By Stanley Fernandes
Once upon a time in our not-so-distant past a hatchling marine iguana sits on Fernandina Island, in one of the uninhabited volcanic Galápagos Islands. A racer snake slithers up from behind him. What follows next is a scene that captures the beauty-in-the-beast that is wildlife. The music swells as the chase begins. The iguana is literally running for his life with a den of snakes tailing him. It’s catch-me-if-you-can with narrow escapes. But he survives. The scene could rival any dramatised James Bond movie chase, expect for the fact that it’s not dramatised and it’s not a movie; it’s a scene from Planet Earth II, produced by the BBC Natural History Unit.
This went viral globally, not because we have a special affinity towards watching iguanas and snakes chase each other, but because of the narrative of film. It tells a story by heightening our emotions of exploration, fear, death, victory, and overcoming it all. It is this tempestuous excitement and chase that is captured in BBC’s factual programming. After all, we love a good story that ends positively.
‘Hidden Kingdoms’ captures the world from an animal’s lens. Simply put it is Disney – Pixar’s ‘A Bugs Life’ meets BBC’s wildlife documentary skills. Spectacularly achieved by combining wildlife filming, with feature film techniques, using special effects and even staged settings to capture the dramatised life of the opponent and the protagonist. ‘Hidden Kingdoms’ is a fascinating series that observes and narrates stories of animals learning to grow up fast through adversities and their travails surviving. It’s an insight into the epic struggles of the little living wonders against the backdrop of their gigantic enemies and is packed with drama.
Millions of years ago incredible forces ripped apart the Earth’s crust creating continents – each with its own distinct climate, diverse terrain and unique animal life. That’s ‘Seven Worlds, One Planet’ as seen on Sony BBC Earth. Filmmakers curate and take us on a journey about love, life and loss and everything it takes in the animal kingdom to survive under the harshest environments, or flourish in the best of conditions. You are driven on a crescendo of emotional cliff-hangers that anthropomorphise animals on a Darwinian journey of evolution.
The series also takes a poignant look at how our natural environment is under threat due to deforestation and human development. Life for a few species may cease to continue as Earth is running out of habitation space for its wildlife. As historian Yuval Noah Harari recapitulates Darwin, the theory of evolution rests on the principle of the Survival of the Fittest – One can then only wonder what’s next?
‘Spy in the Wild’ is a comedy of errors. Spy cameras, in robotic look-alikes, navigate around animals recording them in their primal, unhindered and sometimes whimsical best, bringing us fascinating intimate footage with deep scientific insights. It’s unobtrusive wildlife filmmaking at its creative best capturing the real. This series takes you on a heart-warming ride exploring animal emotions; from flirting polar bears, lemurs getting intoxicated on the secretions of millipedes, animals misbehaving, to finding a sense of justice. These are stories about love, friendship, intelligence and misbehaviour exploring not just the animalistic behaviour but linking them to emotions and subjective experiences.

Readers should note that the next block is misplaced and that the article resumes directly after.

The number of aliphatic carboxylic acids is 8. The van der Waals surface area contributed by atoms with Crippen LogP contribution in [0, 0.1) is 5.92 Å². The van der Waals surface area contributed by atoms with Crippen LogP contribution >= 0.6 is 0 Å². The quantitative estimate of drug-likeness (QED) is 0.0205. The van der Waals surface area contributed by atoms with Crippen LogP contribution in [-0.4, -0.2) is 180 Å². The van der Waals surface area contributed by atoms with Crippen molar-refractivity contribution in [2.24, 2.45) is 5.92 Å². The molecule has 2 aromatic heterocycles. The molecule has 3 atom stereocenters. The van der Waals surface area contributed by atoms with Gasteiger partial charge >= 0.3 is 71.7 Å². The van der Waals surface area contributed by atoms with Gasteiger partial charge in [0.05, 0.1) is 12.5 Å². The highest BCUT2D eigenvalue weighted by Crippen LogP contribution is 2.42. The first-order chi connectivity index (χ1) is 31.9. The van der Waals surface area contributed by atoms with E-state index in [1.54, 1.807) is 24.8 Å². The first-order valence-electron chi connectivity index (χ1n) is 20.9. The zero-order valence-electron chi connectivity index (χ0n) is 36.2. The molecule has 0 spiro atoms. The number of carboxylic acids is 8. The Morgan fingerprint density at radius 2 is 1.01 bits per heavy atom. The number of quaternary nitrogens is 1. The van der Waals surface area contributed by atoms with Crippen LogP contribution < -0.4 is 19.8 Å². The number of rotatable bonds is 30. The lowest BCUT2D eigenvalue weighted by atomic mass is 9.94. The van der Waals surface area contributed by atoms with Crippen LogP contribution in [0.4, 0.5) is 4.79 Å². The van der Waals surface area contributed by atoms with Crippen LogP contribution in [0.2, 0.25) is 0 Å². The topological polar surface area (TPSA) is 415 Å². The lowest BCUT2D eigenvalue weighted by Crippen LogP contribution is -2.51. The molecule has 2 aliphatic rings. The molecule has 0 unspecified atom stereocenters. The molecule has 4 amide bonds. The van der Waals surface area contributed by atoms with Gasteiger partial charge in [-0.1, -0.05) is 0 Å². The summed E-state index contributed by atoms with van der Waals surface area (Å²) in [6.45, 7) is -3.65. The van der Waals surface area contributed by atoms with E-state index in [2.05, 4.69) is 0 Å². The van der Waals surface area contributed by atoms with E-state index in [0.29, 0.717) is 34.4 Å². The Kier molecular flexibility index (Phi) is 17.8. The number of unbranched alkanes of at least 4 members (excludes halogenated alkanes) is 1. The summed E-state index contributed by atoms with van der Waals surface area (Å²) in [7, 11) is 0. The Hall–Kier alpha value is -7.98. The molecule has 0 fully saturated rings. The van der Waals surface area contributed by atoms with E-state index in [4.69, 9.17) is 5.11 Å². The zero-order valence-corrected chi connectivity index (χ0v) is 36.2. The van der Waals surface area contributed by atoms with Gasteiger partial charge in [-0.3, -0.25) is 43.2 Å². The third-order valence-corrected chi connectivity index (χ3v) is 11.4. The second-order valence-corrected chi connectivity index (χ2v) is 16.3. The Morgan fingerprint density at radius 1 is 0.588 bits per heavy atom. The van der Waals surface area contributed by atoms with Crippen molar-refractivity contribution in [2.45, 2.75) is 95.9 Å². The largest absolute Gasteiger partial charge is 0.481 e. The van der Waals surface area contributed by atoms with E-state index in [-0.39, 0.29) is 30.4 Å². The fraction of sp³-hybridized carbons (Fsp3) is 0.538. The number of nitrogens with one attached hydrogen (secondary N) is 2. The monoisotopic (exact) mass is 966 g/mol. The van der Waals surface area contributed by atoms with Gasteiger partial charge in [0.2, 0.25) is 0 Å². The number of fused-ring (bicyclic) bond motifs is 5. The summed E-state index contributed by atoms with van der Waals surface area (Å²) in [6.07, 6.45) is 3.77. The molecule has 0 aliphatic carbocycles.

Since the beginning of time man has found himself in a crucible of power struggles to protect his reign. Is it any different in the animal kingdom? ‘Dynasties’ is one such show of power struggle and treachery. The film narrates the dynastic struggles of five iconic animals, the Chimpanzee, the Emperor Penguin, the Painted Wolf , the Lion and the Tiger. If you’re expecting to find a clinical approach to wildlife documentaries take a step back. This series will take you on an adrenalin-fuelled and often emotional journey of power and politics that could rival any human story; however it captures the power and glory in the animal kingdom.
All these iconic programmes can be seen exclusively on Sony BBC Earth. Our need for the dramatic began a long time ago – the moment the Big Bang brought mass and matter together, the moment man evolved on earth, the moment we realised we could hunt and gather and grow and most importantly, think. Our need to connect with the unbridled world lies at the very core of our DNA, sparking electrons in our bodies to remind us that there is a part of us out there. Wildlife documentaries and studying animal behaviour, which BBC Studios does so brilliantly, has always revealed a lot about our own lives.
At the end of the day, ‘real life’ is always outrageously better than fiction.
The author is vice president, distribution, South Asia, BBC Studios